Turtle Baths, Silky Clay, and Sister Friendships
This one-hundred-percent Mayan green clay found in mines deep in the Yucatan that Maria refines in her studio in Macario Gomez contains magnesium, silicon, zinc, copper, and chromium and has amazing healing and beautifying powers.
Over an aromatic cup of tea, we discussed the possibilities for a unique spa day. She suggested that I bring my sisters and niece out to her Mayan Clay Spa at the south end of Tulum Beach across from Om and Ocho Hotels. There she would describe the therapeutic properties of the clay as she led us through a ritual using the silky product. Maria would then walk with our group over to the beach to take part in something she called a turtle bath, followed by diving beneath the waves to wash the clay from our bodies. This sounded like the perfect activity for the last day of their vacation.
Maria called that morning to confirm and made a suggestion that the ladies wear two-piece bathing suits, so that the abdomen area would be accessible. After stopping in Tulum to buy a few more woolen animals made by the Mayan women in Chiapas, we drove out to the beach.
To my surprise, Maria’s Mayan Clay Spa at Km 8 now has a new boutique with exquisite white clothing, colorful straw bags, an assortment of beautiful Mexican jewelry and art, as well as a lovely display of her clay products for sale. As usual, there was at least one sister snapping photos as we piled out of the car and were immediately greeted by Maria. She introduced us to Anna in the boutique and gave us some time to browse as she chatted with each one of us.
We followed her out of the bamboo gift shop and along the sandy paths that led through the chit palm forest to the changing room with its palm-covered roof, filmy white curtains, satin covered furniture and artistic touches. She gave us each a piece of gauzy fabric and asked us to bring it along and join her in the large massage palapa at the end of the raked paths when we were ready. We passed a small stone sculpture just before we entered this magnificent open-air room draped in red and sheer white curtains. The usual satin-covered massage tables were relocated among the palms just outside the hut to give us plenty of room for the activities to come. The white sand floor was raked and a large ceramic pot filled with the silky greenish-yellow clay sat in the center of the room on a chit palm leaf. When I saw the pile of coals sitting at the edge of the room in a clay receptacle, I knew we were in for a unique spa experience, laced with ancient Mayan ritual.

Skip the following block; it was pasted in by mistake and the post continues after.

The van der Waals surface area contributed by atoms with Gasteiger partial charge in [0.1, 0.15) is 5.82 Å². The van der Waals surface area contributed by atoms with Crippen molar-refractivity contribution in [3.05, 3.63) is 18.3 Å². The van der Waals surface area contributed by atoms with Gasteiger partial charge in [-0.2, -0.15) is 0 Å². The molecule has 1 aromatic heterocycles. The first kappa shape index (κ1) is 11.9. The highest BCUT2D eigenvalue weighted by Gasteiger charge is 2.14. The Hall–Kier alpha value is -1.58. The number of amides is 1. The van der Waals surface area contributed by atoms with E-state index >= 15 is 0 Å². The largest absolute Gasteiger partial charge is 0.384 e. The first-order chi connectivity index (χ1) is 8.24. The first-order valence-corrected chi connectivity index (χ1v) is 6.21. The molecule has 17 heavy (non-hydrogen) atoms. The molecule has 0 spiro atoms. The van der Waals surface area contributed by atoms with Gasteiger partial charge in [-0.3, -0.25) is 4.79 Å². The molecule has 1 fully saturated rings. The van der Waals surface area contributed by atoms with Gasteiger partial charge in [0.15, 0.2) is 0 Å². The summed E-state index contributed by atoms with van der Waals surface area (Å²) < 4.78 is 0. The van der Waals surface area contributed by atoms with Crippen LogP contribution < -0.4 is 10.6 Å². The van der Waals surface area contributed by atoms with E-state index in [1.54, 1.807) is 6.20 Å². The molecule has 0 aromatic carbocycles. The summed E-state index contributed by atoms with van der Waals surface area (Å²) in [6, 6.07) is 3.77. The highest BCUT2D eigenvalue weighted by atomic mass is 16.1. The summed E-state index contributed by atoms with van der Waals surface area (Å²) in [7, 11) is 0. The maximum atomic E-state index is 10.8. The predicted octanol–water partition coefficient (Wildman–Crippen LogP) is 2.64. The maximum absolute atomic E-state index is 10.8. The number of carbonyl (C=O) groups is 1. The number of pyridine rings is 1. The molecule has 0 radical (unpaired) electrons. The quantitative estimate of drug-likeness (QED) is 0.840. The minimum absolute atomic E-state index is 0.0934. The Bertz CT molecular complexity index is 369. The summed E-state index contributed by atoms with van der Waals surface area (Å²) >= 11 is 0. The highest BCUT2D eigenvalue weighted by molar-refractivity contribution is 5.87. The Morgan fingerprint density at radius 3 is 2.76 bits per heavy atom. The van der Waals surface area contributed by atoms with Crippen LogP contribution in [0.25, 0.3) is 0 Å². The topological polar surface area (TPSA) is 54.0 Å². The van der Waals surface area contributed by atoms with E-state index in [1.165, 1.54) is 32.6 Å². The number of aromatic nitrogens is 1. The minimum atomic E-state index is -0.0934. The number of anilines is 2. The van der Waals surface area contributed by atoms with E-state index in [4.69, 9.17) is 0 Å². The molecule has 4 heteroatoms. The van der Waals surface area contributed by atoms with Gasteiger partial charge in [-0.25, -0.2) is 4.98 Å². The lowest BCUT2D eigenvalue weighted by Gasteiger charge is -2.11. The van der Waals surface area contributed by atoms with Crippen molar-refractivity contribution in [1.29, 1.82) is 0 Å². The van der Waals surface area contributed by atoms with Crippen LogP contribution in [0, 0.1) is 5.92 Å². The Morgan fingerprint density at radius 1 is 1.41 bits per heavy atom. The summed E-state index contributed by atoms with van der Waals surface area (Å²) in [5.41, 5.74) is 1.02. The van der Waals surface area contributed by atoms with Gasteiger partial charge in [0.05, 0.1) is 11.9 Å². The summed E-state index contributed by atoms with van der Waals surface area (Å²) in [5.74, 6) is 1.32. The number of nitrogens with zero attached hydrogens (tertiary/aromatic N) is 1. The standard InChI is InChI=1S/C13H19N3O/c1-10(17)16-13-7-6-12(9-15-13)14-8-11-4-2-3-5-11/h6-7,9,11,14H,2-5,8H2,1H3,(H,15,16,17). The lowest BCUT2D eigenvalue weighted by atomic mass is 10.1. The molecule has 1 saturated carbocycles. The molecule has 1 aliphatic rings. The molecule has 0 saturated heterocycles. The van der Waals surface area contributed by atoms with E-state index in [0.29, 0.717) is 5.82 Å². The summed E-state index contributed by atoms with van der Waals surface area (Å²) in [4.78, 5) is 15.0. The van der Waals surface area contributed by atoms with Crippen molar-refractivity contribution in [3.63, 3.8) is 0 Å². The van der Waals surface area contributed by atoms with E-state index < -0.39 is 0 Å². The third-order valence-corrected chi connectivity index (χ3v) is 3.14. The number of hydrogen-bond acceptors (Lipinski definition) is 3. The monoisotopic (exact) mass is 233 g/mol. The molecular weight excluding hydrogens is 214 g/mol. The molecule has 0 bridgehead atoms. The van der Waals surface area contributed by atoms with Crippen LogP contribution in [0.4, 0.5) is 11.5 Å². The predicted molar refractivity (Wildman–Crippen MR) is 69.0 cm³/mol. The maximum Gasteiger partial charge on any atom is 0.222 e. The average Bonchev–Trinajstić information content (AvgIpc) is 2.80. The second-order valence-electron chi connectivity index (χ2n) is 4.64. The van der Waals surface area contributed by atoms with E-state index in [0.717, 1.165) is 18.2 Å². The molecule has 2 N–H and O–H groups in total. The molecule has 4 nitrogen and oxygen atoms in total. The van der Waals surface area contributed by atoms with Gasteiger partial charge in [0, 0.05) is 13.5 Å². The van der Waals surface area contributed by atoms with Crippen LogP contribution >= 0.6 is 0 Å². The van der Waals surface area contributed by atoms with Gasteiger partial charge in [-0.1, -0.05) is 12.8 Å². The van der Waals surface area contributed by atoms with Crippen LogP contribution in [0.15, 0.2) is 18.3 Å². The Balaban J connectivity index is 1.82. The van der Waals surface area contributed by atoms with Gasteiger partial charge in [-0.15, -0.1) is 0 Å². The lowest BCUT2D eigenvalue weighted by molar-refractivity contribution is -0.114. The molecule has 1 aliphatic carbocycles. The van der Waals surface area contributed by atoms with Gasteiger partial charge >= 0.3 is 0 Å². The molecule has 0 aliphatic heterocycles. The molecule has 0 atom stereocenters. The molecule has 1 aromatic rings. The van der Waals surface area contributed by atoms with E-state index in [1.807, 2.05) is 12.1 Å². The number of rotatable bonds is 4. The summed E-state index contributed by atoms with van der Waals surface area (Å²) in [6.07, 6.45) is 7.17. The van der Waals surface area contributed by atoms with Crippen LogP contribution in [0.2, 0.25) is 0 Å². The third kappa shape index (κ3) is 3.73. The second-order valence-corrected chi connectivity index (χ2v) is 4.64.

Maria was still dressed in her pristine white clothing when we arrived, and she asked us to form a circle. She gave us some background information on the history and origin of clay therapy along with its medicinal properties.
“Geotherapy, one of the oldest forms of healing known to man, can be likened to an “energy pill.” Toxins and metals like lead, mercury, preservatives, alcohol, and cigarette smoke are absorbed by the clay. The clay, applied to the skin, acts as an exfoliate and regenerates the tissue. Mayan green clay helps to reduce inflammation in skin lesions, mosquito and other insect bites, sun burn, rashes, and it even helps calm acne.”
Maria lit the tiny fire of coals and added some copal incense. Each one of us had an opportunity to stretch and breathe in the aroma of the copal. She disappeared to change into her bikini, giving us a minute to absorb the sensuality of our surroundings.
When she returned to our “closed circle,” she asked us each to think of a body part we most disliked then imagine ourselves without it. We then chose a partner and shared this intimate thought with them. Nothing was rushed; there always seemed to be time to ponder each word or action before moving on to the next.